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Many people think science is a collection of facts residing in books. I think there are just a collection of guesses about how things work, and science gives us tools for thinking critically about those guesses.

William Kerr, Ph.D.


I teach classes related to food engineering and processing. The world is a big place and needs millions of pounds of food produced daily to keep its occupants healthy. While many of us understand how to cook and microwave common foods, it takes a unique combination of technology, large-scale equipment and art to produce such vast amounts of tasty foods. In addition, food processors have to understand the engineering, chemistry and microbiology of foods so they can produce foods that are safe, nutritious and affordable.

I also teach classes related to food structure and texture management. Foods are quite diverse in their structural features. For example, fruits and vegetables are comprised of compact plant cells containing interesting components such as starch, protein bodies and vacuoles filled with juices and pigments. Meats have elongated cells packed with long strands of proteins, with the cells being held together by a specialized collagen protein. An interconnected, and stretchy protein network holds bread together. This class helps students recognize structural differences in many foods and how these features are examined through tools such as microscopy, calorimetry and x-ray diffraction.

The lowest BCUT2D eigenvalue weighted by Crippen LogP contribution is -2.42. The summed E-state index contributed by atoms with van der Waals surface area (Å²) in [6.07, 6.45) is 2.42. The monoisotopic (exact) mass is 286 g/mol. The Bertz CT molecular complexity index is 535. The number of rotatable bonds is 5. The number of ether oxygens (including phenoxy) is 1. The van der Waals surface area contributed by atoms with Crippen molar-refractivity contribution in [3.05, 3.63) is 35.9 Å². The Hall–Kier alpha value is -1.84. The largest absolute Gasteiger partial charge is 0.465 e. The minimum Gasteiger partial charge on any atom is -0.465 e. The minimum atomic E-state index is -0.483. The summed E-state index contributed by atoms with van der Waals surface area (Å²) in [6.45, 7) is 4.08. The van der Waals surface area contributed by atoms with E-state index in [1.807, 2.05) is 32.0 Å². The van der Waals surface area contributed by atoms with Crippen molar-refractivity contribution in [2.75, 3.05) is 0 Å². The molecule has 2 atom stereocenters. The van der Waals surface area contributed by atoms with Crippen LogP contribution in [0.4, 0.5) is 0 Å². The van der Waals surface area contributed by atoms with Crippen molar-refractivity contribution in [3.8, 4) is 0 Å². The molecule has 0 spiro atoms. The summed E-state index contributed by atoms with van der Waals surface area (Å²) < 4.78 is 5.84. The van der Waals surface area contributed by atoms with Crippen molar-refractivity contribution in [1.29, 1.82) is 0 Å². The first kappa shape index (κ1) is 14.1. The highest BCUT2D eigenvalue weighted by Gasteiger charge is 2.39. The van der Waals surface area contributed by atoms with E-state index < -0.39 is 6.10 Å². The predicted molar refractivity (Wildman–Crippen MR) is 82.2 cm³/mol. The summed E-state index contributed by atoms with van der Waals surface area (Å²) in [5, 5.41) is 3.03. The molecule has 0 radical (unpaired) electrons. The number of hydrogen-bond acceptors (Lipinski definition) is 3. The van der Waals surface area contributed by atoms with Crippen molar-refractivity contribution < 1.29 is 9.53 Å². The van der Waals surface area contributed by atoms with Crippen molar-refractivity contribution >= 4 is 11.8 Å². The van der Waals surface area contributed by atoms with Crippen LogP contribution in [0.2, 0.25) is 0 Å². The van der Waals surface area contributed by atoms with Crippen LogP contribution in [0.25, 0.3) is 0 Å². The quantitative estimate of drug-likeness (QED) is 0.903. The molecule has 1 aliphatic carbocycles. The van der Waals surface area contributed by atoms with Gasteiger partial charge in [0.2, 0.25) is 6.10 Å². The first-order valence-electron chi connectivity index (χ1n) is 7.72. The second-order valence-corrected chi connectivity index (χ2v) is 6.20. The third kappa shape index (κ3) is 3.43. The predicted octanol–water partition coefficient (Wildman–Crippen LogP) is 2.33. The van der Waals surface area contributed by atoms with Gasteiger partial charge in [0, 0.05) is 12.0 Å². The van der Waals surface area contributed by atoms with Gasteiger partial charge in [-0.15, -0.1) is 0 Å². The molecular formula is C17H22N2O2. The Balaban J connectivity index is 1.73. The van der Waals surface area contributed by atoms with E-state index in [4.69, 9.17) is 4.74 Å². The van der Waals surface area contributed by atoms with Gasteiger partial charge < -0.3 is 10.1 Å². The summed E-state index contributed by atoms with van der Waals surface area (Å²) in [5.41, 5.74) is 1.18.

Much of my research deals with producing foods with higher nutrient density, or utilizing ingredients produced from agricultural materials that are usually thrown away. I have focused a lot on new drying technologies that can produce powdered ingredients that have vibrant colors, substantial fiber, full nutrient content, and various antioxidants and phytochemicals that may promote better health. I have also been testing various new ingredients, such as dried apple or blueberry pomace, in a variety of snack items. When used at appropriate levels, these can produce good-tasting new products with higher levels of fibers and nutrients. Much of my work deals with drying, extrusion, homogenization, freezing and other operations to transform foods. I also deal a lot with the effects of processing on new products we develop.